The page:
$$\frac{-(x + 2)}{( x - 2)^2} \neq \frac{1}{(x-2)^2} - \frac{2x}{(x-3)^2}$$

Your expression for the first derivative is incorrect, when deriving a quotient, you must use the quotient rule which I gave.

For the latex, click on my text, it should open a window showing the code, for more information click the link in the window.

whozum said:
$$\frac{-(x + 2)}{( x - 2)^2} \neq \frac{1}{(x-2)^2} - \frac{2x}{(x-3)^2}$$

Your expression for the first derivative is incorrect, when deriving a quotient, you must use the quotient rule which I gave.

For the latex, click on my text, it should open a window showing the code, for more information click the link in the window.

I did NOT use the above for my first derivative.

I DID use the quotient rule, and got what you got. But using what you got
$$\frac{-(x + 2)}{( x - 2)^2} = \frac{1}{(x-2)^2} - \frac{2x}{(x-3)^3}$$

I found the LCD to be (x-2)^3, so i distributed the numerator, and i added/subtracted like terms, resulting in -(x+2)

Last edited:
What I'm gathering here is that my expression simplifies to yours? Lets see

$$\frac{1}{(x-2)^2} - \frac{2x}{(x-2)^3} = \frac{x-2}{(x-2)^3} - \frac{2x}{(x-2)^3}$$

$$\frac{1}{(x-2)^2} - \frac{2x}{(x-2)^3} = \frac{x-2-2x}{(x-2)^3}$$

*I'm sorry, your right, they are equal. x-2-2x = -x-2 = -(x+2). Just make sure that your denominator is cubed not squared, like you said.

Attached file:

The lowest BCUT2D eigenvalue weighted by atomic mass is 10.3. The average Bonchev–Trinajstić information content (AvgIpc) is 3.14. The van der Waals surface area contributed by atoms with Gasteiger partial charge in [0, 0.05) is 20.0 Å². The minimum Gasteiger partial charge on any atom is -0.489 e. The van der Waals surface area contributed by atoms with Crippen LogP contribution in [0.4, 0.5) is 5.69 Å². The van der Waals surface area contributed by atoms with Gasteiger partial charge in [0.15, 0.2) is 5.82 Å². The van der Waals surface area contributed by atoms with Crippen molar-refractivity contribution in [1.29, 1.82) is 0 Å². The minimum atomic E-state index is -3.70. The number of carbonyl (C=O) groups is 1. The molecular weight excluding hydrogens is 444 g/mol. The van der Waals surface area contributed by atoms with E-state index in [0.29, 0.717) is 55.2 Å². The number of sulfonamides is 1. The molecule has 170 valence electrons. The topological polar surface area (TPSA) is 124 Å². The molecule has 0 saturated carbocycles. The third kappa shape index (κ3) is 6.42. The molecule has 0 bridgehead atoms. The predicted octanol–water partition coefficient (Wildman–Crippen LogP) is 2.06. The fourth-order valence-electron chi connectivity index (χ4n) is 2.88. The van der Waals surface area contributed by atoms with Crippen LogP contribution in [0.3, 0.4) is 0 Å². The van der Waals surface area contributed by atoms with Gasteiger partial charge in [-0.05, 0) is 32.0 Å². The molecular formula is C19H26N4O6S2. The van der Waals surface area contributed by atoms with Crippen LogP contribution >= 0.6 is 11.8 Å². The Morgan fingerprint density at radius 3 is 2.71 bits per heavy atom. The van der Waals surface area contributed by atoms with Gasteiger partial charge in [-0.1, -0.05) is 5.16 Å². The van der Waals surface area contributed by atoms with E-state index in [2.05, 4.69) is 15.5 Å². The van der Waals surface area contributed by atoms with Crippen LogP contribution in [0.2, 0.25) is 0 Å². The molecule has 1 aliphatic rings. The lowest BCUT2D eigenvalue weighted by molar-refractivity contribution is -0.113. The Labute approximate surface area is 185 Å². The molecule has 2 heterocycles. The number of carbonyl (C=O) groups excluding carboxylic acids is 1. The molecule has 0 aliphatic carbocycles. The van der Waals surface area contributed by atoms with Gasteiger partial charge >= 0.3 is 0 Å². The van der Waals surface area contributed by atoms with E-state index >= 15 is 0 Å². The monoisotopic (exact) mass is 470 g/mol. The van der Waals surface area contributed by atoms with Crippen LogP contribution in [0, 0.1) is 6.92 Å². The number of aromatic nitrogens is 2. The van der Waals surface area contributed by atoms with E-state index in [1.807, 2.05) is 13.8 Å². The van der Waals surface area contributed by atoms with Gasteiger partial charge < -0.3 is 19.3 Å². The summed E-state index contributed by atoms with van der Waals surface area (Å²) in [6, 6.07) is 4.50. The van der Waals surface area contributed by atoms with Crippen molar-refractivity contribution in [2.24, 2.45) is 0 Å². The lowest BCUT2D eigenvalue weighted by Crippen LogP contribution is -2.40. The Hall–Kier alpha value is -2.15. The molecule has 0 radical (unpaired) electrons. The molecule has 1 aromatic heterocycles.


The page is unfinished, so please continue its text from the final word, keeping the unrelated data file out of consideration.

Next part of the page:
Last edited:
its ok Whozum. I just didn't want to confuse myself.

so, after i use the quotient rule on the $$f'(x)$$,

the second derivative would be:
$$f''(x) = \frac { 2x^3 -24x +32} {(x - 2)^6}$$

The $$x^2$$ will be gone.

Is this right??

Last edited:
whozum said:
$$\frac{-(x + 2)}{( x - 2)^2} \neq \frac{1}{(x-2)^2} - \frac{2x}{(x-3)^2}$$

Your expression for the first derivative is incorrect, when deriving a quotient, you must use the quotient rule which I gave.

For the latex, click on my text, it should open a window showing the code, for more information click the link in the window.

Sorry whozum, you were right

I had to the power of 2. I already edited it in the original

Thanks :tongue2: